Figure skater Adam Rippon made history Sunday as the first openly gay U.S. guy to qualify for the Winter Olympics.
The Pennsylvania native’s selection came as a surprise to some, given that he came in fourth region at the U.S. Figure Skating Championships on Saturday. U.S. Figure Skating President Sam Auxier quoth Rippon’s body of work in selecting him over Ross Miner, 26, who came in second place, yet has “struggled in international competition.”
Rippon told The Washington Post he was “really grateful” to have been chosen , note, “I feel that my own experience will help me have my best good performances at the Olympic Game, and it feels amazing to say that.”
His placement is historically significant for another reason, too. Though Chen, 18, and Zhou, 17, are also making their Olympic debuts, Rippon is the oldest American figure skating rookie to compete in the Winter Games since 1936.
“I’m so excited that my two sons are doing so well. I’m honored to be their father, ” Rippon quipped. “I ever sort of feel like a president or a big brother.”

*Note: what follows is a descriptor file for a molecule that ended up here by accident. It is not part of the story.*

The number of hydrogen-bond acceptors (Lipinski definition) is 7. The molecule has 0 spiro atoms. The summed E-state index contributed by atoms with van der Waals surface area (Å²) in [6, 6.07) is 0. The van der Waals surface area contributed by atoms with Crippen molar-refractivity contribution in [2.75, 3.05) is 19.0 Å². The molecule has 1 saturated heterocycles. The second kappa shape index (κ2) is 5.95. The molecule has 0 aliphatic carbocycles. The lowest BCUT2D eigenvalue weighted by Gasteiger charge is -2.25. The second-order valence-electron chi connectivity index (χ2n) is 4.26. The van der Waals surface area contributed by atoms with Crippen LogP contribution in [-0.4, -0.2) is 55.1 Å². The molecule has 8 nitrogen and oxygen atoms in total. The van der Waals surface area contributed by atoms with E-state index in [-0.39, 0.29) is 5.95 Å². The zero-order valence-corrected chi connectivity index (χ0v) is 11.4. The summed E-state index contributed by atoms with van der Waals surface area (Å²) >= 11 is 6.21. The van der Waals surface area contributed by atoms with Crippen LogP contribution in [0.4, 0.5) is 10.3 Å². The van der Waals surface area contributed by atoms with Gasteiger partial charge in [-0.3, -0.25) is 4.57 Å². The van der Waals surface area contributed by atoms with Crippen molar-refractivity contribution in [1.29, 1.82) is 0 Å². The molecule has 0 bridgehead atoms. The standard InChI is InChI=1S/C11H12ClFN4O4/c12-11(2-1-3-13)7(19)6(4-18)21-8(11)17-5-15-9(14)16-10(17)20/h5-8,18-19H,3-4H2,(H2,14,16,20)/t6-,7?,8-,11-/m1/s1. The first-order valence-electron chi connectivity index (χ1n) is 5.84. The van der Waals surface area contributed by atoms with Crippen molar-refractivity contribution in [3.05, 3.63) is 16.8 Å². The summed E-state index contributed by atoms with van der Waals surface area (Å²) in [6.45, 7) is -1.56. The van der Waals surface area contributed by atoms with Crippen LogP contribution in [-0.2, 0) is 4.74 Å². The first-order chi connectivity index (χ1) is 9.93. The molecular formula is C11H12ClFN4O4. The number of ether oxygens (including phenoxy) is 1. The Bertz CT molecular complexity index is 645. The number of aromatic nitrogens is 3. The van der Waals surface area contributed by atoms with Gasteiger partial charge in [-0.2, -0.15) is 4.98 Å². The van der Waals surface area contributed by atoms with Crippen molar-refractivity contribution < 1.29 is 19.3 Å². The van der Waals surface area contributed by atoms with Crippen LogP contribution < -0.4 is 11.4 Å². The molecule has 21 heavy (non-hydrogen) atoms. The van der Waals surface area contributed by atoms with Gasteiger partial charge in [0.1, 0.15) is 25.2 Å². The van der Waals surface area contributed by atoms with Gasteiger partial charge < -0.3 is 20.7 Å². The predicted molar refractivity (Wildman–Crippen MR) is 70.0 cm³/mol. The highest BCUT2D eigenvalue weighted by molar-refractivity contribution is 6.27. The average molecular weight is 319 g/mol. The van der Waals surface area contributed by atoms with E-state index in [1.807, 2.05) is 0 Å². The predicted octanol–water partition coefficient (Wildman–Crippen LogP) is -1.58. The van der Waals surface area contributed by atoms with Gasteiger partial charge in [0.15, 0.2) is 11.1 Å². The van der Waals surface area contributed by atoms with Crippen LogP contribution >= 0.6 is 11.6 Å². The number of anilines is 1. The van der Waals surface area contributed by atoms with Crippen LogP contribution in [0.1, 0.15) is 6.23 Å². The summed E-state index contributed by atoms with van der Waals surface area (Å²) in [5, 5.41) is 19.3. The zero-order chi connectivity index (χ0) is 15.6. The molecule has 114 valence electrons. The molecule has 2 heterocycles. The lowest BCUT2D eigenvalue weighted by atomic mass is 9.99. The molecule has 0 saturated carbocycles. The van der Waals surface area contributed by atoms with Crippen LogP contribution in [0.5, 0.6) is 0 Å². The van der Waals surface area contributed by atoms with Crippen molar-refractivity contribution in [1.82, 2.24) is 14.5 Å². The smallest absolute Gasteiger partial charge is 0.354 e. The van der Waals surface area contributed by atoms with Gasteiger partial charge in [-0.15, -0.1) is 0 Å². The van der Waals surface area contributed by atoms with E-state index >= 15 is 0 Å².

He may not be the only queer athlete heading to Pyeongchang from the U.S. in February. Freeskier Gus Kenworthy, who came out as homosexual in 2015, is expected to find out later this month if he’s stimulated the slouse on the U.S. ski crew.
While Rippon builds record as the first openly gay human to qualify, a number of Olympic figure skaters have come out as LGBTQ after their competitive periods have ended.
Though Johnny Weir’s glitzy concerts at the 2006 and 2010 Winter Game prompted media supposition over his sexuality, he didn’t confirm he was gay until the release of his 2011 memoir, Welcome to My World .
In contrast, Rippon vowed to be open about his sexuality from the get-go, if he was “given the chance and the platform.”
“Growing up, I actually didn’t “ve got a lot” of role model, ” he told NPR in a Jan. 5 interview. “And I crave somebody who’s young, who’s struggling, who’s not sure if it’s OK if they are themselves to know that it’s OK.”